Recipient of the Aga Khan Award for Architecture in 1983.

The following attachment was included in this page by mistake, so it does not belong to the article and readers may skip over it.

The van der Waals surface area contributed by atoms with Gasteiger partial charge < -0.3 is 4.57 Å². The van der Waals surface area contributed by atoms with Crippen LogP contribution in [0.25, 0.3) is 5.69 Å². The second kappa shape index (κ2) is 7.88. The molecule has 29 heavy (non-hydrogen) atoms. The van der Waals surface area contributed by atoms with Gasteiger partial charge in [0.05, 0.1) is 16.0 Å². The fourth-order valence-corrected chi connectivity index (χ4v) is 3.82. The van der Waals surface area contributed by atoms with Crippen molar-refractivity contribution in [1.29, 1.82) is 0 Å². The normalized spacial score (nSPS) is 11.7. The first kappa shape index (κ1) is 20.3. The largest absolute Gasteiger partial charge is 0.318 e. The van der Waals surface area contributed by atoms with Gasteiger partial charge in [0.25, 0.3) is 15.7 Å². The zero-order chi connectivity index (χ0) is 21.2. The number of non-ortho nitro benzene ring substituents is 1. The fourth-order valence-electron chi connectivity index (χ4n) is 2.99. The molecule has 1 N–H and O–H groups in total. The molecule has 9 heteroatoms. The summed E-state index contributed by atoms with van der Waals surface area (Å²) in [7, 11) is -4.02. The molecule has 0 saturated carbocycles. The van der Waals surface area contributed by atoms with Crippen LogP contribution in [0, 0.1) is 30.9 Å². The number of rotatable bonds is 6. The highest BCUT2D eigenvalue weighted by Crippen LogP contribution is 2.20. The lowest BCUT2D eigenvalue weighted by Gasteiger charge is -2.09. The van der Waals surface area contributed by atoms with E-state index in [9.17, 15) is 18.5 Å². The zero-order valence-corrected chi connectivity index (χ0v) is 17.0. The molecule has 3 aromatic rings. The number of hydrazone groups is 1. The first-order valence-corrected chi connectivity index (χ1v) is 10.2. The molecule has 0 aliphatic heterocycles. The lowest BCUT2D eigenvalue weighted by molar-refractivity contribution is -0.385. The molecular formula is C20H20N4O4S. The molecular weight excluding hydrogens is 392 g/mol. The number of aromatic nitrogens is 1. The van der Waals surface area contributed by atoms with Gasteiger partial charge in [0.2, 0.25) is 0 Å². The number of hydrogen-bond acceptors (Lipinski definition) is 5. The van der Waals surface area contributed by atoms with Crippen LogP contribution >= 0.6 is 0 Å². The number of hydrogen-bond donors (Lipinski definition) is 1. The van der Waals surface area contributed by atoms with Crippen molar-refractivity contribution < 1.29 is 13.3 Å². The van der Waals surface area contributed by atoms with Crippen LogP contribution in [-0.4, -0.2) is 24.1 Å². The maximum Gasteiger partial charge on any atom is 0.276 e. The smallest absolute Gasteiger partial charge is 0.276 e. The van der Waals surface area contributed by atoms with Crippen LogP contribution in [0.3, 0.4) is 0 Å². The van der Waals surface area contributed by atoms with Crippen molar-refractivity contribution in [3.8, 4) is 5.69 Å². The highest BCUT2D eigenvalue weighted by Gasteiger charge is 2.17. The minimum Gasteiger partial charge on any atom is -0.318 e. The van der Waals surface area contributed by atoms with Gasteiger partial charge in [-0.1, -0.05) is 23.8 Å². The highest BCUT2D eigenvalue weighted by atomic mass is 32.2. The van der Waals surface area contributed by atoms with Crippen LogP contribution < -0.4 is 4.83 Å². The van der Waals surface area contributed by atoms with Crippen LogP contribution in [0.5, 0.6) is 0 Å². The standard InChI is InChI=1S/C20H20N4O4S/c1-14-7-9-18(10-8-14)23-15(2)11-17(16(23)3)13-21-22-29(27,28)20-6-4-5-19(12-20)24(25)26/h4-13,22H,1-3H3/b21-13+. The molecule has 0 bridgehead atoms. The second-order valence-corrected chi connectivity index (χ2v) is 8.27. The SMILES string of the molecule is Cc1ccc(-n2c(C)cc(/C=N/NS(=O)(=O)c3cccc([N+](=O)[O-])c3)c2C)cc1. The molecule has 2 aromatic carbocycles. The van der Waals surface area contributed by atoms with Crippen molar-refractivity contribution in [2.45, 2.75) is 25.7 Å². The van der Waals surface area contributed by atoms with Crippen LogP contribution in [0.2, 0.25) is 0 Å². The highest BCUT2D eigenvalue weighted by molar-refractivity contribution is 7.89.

This 14th-century Tughlug-period tomb is one of the outstanding architectural treasures of Pakistan. Conservation commenced in late 1971 and was completed in six years. Because of the monument's dilapidated condition the repair work required was extensive. The foundations and the lower sections of the brick walls were rebuilt, destroyed tiles were replaced, damaged woodwork repaired and the site landscaped. This project required the establishment of a training programme for Pakistani craftsmen in the traditional crafts of glazed Multan tile work, wood carving and terra cotta. Indigenous craftsmen who had inherited the knowledge of these crafts trained a total of 33 novices, now active in other conservation efforts as well as in new building. The jury commended this restoration "for its contribution to reviving some of the great crafts of 600 years ago and promoting similar building activity throughout the country."